The University of Toledo Medical Center has achieved top 10 status in a recent quality standards report.
“This report shows that UTMC is ranked number nine of 124 academic hospitals in the nation,” said Dr. Ronald McGinnis, associate dean for clinical affairs and UTMC medical director. “We’ve consistently been in the top percentiles, but this is the first time we’ve been in the top 10.”
The Hospital Quality Measures Report is generated by University HealthSystem Consortium, an organization comprised of 113 academic medical centers and 255 affiliated hospitals in the United States. Generated quarterly, reports capture data examining 11 SCIP standards.
“SCIP measures are based on practices and policies that decrease the risk of complications, such as infections, blood clots and other conditions that can negatively affect the outcomes of surgical patients,” McGinnis said.
As part of a continuous focus on quality, a Surgical Care Improvement Committee was formed in 2008 to evaluate the delivery of patient care.
“We had to break down some silos,” McGinnis admitted of meetings that included personnel from pre-operative and post-operative surgical teams, infection control, anesthesia, nursing, the medical staff and other disciplines. “Changing the culture helped us come to a mindset that it’s everybody’s responsibility to deliver the best quality of care. When you’re all on the same team, you come up with interesting ways to accomplish your goals.”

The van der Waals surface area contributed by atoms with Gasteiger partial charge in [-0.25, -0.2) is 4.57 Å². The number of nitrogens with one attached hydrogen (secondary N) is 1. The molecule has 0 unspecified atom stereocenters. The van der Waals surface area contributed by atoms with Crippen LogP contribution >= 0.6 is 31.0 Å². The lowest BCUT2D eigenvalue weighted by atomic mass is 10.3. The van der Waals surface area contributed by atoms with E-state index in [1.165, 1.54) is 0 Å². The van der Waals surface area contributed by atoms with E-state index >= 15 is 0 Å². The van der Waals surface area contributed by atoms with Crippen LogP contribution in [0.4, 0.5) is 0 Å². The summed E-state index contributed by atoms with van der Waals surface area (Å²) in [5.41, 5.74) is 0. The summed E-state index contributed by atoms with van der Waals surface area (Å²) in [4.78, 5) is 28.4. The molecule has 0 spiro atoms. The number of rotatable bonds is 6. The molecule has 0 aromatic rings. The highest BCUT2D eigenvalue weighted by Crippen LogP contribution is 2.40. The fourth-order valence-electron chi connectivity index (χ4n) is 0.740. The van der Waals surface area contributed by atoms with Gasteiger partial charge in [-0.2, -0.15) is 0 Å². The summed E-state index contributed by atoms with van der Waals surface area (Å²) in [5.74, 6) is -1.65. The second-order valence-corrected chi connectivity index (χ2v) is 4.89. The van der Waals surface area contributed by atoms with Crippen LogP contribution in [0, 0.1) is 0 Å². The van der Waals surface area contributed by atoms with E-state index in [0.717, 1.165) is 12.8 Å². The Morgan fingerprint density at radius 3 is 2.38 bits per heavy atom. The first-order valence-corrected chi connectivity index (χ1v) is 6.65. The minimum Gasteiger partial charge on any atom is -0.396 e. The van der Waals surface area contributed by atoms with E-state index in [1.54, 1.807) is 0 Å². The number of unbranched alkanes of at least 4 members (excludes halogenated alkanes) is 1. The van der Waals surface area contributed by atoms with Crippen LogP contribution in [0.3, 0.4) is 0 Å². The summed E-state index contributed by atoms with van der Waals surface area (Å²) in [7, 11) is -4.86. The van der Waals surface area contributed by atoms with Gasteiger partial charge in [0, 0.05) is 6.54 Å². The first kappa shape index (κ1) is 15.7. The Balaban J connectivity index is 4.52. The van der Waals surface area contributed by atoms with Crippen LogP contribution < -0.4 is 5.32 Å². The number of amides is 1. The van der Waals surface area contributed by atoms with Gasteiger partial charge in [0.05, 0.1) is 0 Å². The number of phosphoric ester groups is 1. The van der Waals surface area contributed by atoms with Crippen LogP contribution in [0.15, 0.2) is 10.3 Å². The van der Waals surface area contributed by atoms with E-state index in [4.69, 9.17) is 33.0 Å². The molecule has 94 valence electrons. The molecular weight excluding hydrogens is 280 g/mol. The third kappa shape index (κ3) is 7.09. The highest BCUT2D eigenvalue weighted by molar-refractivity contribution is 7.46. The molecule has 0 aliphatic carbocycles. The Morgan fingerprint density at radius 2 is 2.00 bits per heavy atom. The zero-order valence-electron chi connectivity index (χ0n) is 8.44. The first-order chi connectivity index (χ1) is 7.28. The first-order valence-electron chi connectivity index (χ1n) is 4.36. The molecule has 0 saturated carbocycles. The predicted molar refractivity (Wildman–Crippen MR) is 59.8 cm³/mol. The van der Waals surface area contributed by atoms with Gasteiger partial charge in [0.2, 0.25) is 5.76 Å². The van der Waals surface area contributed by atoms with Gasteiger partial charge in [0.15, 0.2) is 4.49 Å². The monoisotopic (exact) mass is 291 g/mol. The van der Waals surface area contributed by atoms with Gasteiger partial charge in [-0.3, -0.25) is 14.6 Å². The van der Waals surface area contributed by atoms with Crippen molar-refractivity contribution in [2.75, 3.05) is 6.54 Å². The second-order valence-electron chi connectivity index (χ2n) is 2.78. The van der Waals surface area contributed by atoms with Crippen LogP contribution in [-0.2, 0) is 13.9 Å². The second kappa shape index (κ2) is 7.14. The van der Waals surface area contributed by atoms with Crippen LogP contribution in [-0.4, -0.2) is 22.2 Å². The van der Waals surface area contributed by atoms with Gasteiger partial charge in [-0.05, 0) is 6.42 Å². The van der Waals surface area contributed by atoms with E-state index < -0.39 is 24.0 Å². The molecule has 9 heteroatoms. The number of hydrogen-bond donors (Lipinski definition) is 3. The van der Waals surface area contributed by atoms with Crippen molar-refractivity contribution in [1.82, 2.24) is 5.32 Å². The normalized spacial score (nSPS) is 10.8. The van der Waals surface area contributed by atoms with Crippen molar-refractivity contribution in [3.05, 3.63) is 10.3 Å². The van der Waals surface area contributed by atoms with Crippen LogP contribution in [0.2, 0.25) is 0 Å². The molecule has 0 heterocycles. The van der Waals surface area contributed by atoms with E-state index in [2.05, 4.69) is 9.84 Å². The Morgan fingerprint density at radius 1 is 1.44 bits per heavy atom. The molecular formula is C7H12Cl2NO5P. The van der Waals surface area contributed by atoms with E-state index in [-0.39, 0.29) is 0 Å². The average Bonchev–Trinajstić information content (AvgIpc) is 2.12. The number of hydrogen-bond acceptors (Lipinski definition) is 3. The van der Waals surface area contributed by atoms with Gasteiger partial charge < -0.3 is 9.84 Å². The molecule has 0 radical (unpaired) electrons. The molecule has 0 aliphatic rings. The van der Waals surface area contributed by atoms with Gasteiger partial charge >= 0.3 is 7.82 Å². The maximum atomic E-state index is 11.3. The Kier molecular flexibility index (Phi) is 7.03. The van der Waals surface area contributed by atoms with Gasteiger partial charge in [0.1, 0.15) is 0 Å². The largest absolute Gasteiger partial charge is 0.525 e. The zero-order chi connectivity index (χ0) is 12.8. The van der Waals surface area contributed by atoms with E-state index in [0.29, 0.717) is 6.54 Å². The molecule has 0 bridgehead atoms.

The committee met weekly, at first, poring over real-time data, policies and procedures. With UTMC’s progress, McGinnis said the committee now meets monthly, but daily data allows him to determine whether intervention is necessary.
“We’re still constantly re-engineering our processes. With hundreds of people and hundreds of policies and procedures involved, we find a better way of doing something almost every day.”
The Cleveland Clinic was ranked first in the most current University HealthSystem Consortium report, which analyzed data gathered from October to December 2010. Although McGinnis said his goal isn’t necessarily to be No. 1, he isn’t ruling it out.
“These are the facts,” he said. “They show that, when compared to other academic hospitals in the country, we do very, very well.”
Better care for patients, he noted, was always UTMC’s focus, but it will be increasingly important as reimbursement is further tied to quality. As of July 1, 2012, McGinnis said reimbursement percentages allowed from federal insurances, such as Medicare and Medicaid, largely will depend on an organization’s quality compliance.